Initially my diagnosis only revealed secondary cancer to my liver hence an immediate roller-coaster ride ensued to find the primary cancer so an action plan could be put in place to stop it taking my life - which would have been the case (had it gone undetected) within months or even weeks. The following days included test after test until a liver biopsy divulged that breast cancer was the culprit. My oncologist and medical team were perplexed as to how my liver was holding up and still exceptionally healthy given the extent of the tumors. I couldn't help but wonder if the ironic fact that I had never consumed alcohol, coffee, soft drinks nor smoked and generally adhered to a clean diet (with the exception of chocolate) all my life had something to do with it! Upon those thoughts I then had an answer to a question I have been asked surmountable times by enquiring, and very often bewildered peers and people, as to why I chose not to consume or indulge in alcohol or coffee and never deviated from those lifestyle choices. Fact is most never believed I was sober anyway given my energy, enthusiasm and ability to outlast them on a late night/early morning dancing stint, laughing and reveling in life and whatever the moment presented. My answer to that question, I now know, would have been "I need to preserve my liver and health to fight cancer as it will challenge me one day to come"
Upon my diagnosis, I was told the reality of my prognosis and made aware of the facts and statistics which are bleak and confronting. Currently, only 8% of women diagnosed with Stage 4 breast cancer, that has spread to other parts of the body (be it liver, lungs, brain, bones) have a 5 year survival rate relying on the success of treatments to slow it down. It was made very clear to me that my cancer was incurable (that I would never be in remission) and that the approach/focus of treatments was to be one that could only slow down my cancer and "buy time" whilst maintaining the best quality of life as with every treatment there are various (and nasty) side effects which are the trade-off. It was made clear that my cancer could not be exterminated (unless a cure presented) and that it would always be on a mission to "get" me and "outsmart" my treatments and eventually always will. It became a MIND GAME and a race against the clock. All of a sudden - it was my life before cancer and now my life with cancer. Those days and weeks, immediately post my diagnosis, are somewhat a blur as it was full speed ahead with back to back tests, scans, procedures and an operation and treatments to get the cancer under control. As a matter of sensibility my oncologist also advised I get my financial affairs in order including my Will and all those things important and relevant with specific consideration for my son who was my absolute priority and dependent on me. All of the above was nothing I had ever contemplated would be on my life "deck of cards" and at the age of 48. I had never been overly concerned about preparing a Will and just assumed I would grow old. I now know there are no guarantees. Cancer is non-discriminate and our only certainty in life is actually right here...right now and that we cannot take anything for granted and growing old is actually a privilege for some.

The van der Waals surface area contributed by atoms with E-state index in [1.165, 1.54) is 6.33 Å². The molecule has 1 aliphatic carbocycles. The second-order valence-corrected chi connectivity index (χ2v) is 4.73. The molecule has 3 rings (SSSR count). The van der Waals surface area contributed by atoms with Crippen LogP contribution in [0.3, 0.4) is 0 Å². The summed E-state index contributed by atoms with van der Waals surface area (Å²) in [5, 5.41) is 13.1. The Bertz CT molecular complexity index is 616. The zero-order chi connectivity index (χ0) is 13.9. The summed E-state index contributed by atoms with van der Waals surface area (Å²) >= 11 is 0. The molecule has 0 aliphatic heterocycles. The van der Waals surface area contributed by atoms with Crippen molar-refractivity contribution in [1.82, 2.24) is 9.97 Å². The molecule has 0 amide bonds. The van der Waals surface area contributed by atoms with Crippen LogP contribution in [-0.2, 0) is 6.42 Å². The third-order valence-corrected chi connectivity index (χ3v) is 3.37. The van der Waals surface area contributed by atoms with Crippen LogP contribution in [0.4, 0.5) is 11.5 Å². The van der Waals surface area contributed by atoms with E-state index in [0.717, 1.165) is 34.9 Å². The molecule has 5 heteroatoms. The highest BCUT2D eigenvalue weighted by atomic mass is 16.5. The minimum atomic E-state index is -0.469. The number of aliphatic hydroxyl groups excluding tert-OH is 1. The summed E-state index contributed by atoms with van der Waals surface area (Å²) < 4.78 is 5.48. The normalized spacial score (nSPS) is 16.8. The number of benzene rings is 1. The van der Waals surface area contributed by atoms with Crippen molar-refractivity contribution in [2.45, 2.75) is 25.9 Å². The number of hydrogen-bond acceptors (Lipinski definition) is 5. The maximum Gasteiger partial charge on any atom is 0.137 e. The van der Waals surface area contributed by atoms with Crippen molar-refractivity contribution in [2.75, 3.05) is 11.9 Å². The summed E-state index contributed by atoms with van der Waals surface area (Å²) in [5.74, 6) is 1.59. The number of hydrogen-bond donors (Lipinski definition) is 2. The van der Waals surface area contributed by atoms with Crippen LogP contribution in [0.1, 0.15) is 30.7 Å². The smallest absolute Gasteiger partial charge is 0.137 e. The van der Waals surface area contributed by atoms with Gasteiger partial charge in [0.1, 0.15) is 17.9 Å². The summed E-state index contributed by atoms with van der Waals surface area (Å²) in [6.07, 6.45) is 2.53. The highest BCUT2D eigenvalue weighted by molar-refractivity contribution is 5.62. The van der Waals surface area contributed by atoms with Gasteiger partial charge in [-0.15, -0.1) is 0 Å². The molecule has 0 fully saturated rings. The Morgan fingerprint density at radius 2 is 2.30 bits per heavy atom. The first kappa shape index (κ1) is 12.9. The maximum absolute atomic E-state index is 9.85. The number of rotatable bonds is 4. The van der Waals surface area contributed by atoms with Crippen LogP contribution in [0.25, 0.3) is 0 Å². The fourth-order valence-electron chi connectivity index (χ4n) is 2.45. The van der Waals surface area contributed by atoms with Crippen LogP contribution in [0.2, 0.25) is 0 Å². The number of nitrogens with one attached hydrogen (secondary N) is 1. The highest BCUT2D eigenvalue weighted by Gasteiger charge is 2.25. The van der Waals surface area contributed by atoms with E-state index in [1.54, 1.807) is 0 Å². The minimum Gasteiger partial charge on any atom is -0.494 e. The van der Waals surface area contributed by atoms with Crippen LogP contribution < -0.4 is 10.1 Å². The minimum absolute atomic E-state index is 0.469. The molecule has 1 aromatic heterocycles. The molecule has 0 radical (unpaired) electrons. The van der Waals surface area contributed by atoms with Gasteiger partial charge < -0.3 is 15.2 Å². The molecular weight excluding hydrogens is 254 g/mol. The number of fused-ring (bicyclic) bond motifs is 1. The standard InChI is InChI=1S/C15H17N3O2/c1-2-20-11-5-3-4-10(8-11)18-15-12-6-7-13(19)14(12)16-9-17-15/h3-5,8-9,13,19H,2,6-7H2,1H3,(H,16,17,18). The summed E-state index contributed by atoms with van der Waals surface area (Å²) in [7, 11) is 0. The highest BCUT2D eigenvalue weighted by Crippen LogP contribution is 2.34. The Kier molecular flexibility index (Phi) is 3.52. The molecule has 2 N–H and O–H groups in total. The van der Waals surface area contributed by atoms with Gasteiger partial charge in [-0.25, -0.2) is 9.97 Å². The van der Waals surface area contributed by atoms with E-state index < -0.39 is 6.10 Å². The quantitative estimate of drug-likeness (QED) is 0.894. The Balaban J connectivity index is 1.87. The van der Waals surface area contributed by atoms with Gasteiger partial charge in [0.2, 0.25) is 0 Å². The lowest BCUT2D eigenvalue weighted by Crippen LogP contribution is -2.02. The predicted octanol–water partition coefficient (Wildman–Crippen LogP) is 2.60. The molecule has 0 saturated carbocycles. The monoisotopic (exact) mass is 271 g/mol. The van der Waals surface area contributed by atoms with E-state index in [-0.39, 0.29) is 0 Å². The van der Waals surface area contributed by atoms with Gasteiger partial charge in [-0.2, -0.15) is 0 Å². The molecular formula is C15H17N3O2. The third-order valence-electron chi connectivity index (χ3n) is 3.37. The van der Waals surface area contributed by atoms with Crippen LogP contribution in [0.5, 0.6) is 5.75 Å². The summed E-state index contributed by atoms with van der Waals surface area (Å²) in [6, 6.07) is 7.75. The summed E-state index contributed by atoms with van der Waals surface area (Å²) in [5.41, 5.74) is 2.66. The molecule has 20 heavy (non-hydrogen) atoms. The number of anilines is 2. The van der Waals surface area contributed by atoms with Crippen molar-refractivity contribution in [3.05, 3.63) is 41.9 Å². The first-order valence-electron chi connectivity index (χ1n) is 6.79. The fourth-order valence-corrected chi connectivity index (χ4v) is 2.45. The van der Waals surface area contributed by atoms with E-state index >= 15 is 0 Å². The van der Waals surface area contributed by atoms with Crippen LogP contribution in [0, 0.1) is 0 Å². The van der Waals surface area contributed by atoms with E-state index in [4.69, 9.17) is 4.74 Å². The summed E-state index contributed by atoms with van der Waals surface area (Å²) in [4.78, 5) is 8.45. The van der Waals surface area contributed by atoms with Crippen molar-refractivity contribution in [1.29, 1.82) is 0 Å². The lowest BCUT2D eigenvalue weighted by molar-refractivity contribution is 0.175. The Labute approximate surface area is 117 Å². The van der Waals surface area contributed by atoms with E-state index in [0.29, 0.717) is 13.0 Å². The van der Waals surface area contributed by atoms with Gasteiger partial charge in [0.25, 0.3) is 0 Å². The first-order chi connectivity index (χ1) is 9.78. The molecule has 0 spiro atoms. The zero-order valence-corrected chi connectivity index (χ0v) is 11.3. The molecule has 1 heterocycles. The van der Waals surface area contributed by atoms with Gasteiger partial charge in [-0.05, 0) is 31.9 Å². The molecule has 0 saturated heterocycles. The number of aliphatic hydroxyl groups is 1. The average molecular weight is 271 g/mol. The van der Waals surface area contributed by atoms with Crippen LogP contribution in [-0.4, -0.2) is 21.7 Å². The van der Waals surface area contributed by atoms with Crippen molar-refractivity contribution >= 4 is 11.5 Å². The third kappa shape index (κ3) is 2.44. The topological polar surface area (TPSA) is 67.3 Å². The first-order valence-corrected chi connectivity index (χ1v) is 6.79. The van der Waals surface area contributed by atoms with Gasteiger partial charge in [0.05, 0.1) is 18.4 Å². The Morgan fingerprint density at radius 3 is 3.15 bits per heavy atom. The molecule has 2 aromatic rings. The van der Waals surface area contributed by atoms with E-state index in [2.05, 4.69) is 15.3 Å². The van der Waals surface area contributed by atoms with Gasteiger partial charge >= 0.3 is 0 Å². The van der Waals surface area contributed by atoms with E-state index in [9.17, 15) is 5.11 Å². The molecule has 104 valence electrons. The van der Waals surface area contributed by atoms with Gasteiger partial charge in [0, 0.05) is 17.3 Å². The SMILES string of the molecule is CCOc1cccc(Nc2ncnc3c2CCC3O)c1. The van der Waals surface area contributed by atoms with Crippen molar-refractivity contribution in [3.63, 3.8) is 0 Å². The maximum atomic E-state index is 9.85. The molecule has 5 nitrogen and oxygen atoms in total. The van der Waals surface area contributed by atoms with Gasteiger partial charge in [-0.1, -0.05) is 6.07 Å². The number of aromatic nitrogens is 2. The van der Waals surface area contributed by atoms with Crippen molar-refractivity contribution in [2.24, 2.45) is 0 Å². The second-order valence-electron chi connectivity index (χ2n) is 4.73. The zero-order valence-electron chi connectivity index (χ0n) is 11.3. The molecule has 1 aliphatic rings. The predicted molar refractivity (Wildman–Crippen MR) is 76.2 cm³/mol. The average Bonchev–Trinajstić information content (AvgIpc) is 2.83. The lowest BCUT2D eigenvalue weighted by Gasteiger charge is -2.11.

My oncologist is world class and at the forefront of clinical trials and medical research. He has become my "knight in shining armour" and my trust and faith in him is second to none. It is KEY to have the best medical care and utmost confidence in your medical specialists and health practitioners. Most would have blasted me with radical chemotherapy immediately instead my oncologist gave me enormous credit for being so healthy and well and believed in my mind-set and took a less conservative approach and 'whipped' (the adjective he used) out my ovaries (my cancer is HER2 negative / estrogen positive) and induced menopause (a very small price to pay in the scheme of things) and put me on an anti-hormone treatment with blood tests every two weeks for many many months to follow to monitor responsiveness.